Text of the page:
Mobile Video Production Guidelines
The following notes are production guidelines for short-form video content intended for social media streams such as Instagram, Facebook and YouTube. By following these guidelines, you may be eligible for marketing support through the College’s primary streams.
Part 1: Speaking and On-camera Demonstration
- Large, natural light sources such as windows are ideal to create soft, even light.
- Try to avoid heavy backlighting or direct sunlight.
- Smaller overhead lights such as pot lights can create hard shadows on faces, so use mobile, shaded lamps to fill shadows if necessary.
- When shooting outside, look for shaded areas or overcast light.
- Avoid areas with wind or distracting sounds.
- Stick with the camera’s default video settings:
- 1080p HD (4K is a bonus).
- 30 frames per second.
- Avoid using the digital zoom feature.
- Choose the orientation that is best suited to the social media streams you’re using and keep it consistent – 1920×1080 (horizontal) or 1080×1920 (vertical).
- Consider vertical orientation for short-form social media content.
- Use a tripod or stable prop (or colleague) to support your camera at around eye level.
- Pre-compose the shot using the front-facing camera (on the back side) for higher quality video.
- Compose yourself, your tools and important subject matter within the 4:5 safe area.
- Use supplied safe area image and tape your phone for reference.
- Be careful not to cover the lens with tape.
- If you have a partner to stand in place or set the camera for you, use ‘exposure lock’ by pressing and holding the screen on the subject’s face for a few seconds before hitting record. (This function could vary by device and shouldn’t be used if the light is changing.)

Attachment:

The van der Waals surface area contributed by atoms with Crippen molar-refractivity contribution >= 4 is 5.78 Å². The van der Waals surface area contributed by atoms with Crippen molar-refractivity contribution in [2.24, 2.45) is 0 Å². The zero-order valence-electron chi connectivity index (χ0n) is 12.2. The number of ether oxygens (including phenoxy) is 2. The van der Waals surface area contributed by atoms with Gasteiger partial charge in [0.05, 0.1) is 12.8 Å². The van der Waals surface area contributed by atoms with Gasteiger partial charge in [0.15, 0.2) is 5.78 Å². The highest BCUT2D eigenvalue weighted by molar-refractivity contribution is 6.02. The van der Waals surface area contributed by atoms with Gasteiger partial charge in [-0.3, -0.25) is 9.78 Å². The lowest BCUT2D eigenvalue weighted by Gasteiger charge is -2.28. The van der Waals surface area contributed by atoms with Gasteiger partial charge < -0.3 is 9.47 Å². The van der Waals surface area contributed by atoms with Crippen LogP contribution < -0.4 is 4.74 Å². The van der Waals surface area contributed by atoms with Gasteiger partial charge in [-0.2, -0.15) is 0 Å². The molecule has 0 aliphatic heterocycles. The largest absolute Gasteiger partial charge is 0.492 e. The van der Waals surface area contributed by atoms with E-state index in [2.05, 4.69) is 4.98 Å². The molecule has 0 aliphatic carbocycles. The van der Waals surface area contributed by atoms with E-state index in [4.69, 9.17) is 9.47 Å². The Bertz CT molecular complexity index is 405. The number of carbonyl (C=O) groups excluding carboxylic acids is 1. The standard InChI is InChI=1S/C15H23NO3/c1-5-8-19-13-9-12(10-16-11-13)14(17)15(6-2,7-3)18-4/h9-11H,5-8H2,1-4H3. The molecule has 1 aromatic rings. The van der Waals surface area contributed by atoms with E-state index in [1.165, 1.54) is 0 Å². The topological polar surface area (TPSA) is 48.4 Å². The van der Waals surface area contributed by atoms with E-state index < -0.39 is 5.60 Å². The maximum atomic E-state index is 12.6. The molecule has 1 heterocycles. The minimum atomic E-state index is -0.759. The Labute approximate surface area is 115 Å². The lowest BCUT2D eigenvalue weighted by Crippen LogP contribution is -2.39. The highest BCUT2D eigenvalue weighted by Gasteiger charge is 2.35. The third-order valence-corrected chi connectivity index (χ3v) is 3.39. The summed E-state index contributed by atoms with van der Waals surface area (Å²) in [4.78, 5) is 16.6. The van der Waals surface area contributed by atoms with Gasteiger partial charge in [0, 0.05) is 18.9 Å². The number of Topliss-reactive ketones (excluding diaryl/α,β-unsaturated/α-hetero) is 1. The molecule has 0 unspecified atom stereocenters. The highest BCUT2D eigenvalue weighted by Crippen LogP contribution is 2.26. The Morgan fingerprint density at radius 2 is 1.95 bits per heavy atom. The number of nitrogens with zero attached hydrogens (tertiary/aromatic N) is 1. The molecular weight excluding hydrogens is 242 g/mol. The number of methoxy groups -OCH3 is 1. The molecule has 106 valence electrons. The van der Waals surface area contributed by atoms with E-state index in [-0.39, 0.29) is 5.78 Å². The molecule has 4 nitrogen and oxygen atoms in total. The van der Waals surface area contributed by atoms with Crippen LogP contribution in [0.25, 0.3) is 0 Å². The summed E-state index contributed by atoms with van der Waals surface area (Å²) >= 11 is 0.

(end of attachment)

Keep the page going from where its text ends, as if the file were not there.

- Omit or reduce any distracting background noises such as fans, etc.
- Script dialogue in point form, starting with an introduction looking into the camera.
- Rehearse or create cue cards to read from off camera, if necessary.
- Have all necessary tools and objects within frame or within reach.
- Have finished product created in advance, if necessary.
- Shoot multiple takes as needed until you’re satisfied with the delivery.
Part 2: Capturing Supporting Content
If you intend to edit several clips together into a single video, b-roll footage can help provide important details.
- Capture hand-held footage of the individual tools, components, relevant subject matter and finished products.
- These shots should help to clarify the speaking points so shoot with your points in mind.
- Use the same camera settings as established in Part 1.
- When possible try to shoot in the same environment and with the same light sources used for speaking and demos.
- Use close-ups, wides and show groups or objects as necessary. (The more you have to work with when editing, the better.)
- Keep camera movements simple and controlled.
- Stabilize camera for time-lapse footage if necessary.
Part 3: Finalizing and Distribution
The simplest way to share content is by uploading single clips directly from your device. Depending on the scope of your intended campaign, your technical abilities, time and resources, this could be the best solution.
Some platforms such as Instagram have options for sequencing single clips through carousel posts, stories and highlights.
If you intend to edit several clips together into a single video using a combination of speaking, demonstration and b-roll footage, please keep the following points in mind:
- Less is more (keep it simple and concise)
- Do not use the College logo or any on-screen text or graphics
- Do not use music
- Do not apply filters or use effects except for basic exposure colour correction.
- Use hard cuts (reserve short cross fades for lapses in time if necessary).
- Use your b-roll to hide cuts in the speaking where possible.
- Ensure export quality meets the optimal technical requirements for your intended platforms.
- Upload files to intended social media platforms complete with any necessary descriptive info for context.
- Use hashtags to help reach your target audience.
- If you’re editing on a desktop computer, transfer final files to Dropbox (or other) to avoid file compression when moving files back to your device or sharing externally.